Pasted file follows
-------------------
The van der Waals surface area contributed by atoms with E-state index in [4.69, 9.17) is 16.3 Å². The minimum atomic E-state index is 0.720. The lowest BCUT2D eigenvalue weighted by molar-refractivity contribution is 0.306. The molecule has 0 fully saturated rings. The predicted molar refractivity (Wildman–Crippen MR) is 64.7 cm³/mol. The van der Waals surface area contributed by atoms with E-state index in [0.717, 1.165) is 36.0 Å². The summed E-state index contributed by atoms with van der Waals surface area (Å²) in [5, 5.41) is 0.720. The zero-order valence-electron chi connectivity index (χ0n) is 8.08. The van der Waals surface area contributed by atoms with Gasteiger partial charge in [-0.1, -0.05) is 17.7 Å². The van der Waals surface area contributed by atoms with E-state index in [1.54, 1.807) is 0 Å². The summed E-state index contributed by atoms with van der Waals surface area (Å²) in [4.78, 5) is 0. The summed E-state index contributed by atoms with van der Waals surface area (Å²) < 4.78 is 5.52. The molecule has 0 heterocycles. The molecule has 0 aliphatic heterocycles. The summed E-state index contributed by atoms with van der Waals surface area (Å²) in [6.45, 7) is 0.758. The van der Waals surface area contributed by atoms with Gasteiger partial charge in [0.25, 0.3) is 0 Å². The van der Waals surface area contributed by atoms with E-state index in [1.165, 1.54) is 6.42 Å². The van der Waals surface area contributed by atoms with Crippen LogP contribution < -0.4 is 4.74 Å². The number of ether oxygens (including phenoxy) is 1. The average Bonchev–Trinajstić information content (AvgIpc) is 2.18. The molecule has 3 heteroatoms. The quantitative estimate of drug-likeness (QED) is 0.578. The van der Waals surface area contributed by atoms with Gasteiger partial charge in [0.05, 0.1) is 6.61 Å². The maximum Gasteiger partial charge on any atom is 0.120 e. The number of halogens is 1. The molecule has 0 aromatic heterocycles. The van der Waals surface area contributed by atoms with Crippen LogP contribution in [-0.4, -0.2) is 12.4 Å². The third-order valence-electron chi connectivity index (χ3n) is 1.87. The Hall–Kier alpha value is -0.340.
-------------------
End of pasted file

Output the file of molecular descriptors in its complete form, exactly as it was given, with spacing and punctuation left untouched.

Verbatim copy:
The van der Waals surface area contributed by atoms with E-state index in [4.69, 9.17) is 16.3 Å². The minimum atomic E-state index is 0.720. The lowest BCUT2D eigenvalue weighted by molar-refractivity contribution is 0.306. The molecule has 0 fully saturated rings. The predicted molar refractivity (Wildman–Crippen MR) is 64.7 cm³/mol. The van der Waals surface area contributed by atoms with E-state index in [0.717, 1.165) is 36.0 Å². The summed E-state index contributed by atoms with van der Waals surface area (Å²) in [5, 5.41) is 0.720. The zero-order valence-electron chi connectivity index (χ0n) is 8.08. The van der Waals surface area contributed by atoms with Gasteiger partial charge in [-0.1, -0.05) is 17.7 Å². The van der Waals surface area contributed by atoms with E-state index in [1.54, 1.807) is 0 Å². The summed E-state index contributed by atoms with van der Waals surface area (Å²) in [4.78, 5) is 0. The summed E-state index contributed by atoms with van der Waals surface area (Å²) < 4.78 is 5.52. The molecule has 0 heterocycles. The molecule has 0 aliphatic heterocycles. The summed E-state index contributed by atoms with van der Waals surface area (Å²) in [6.45, 7) is 0.758. The van der Waals surface area contributed by atoms with Gasteiger partial charge in [0.25, 0.3) is 0 Å². The van der Waals surface area contributed by atoms with E-state index in [1.165, 1.54) is 6.42 Å². The van der Waals surface area contributed by atoms with Crippen LogP contribution < -0.4 is 4.74 Å². The number of ether oxygens (including phenoxy) is 1. The average Bonchev–Trinajstić information content (AvgIpc) is 2.18. The molecule has 3 heteroatoms. The quantitative estimate of drug-likeness (QED) is 0.578. The van der Waals surface area contributed by atoms with Gasteiger partial charge in [0.05, 0.1) is 6.61 Å². The maximum Gasteiger partial charge on any atom is 0.120 e. The number of halogens is 1. The molecule has 0 aromatic heterocycles. The van der Waals surface area contributed by atoms with Crippen LogP contribution in [-0.4, -0.2) is 12.4 Å². The third-order valence-electron chi connectivity index (χ3n) is 1.87. The Hall–Kier alpha value is -0.340.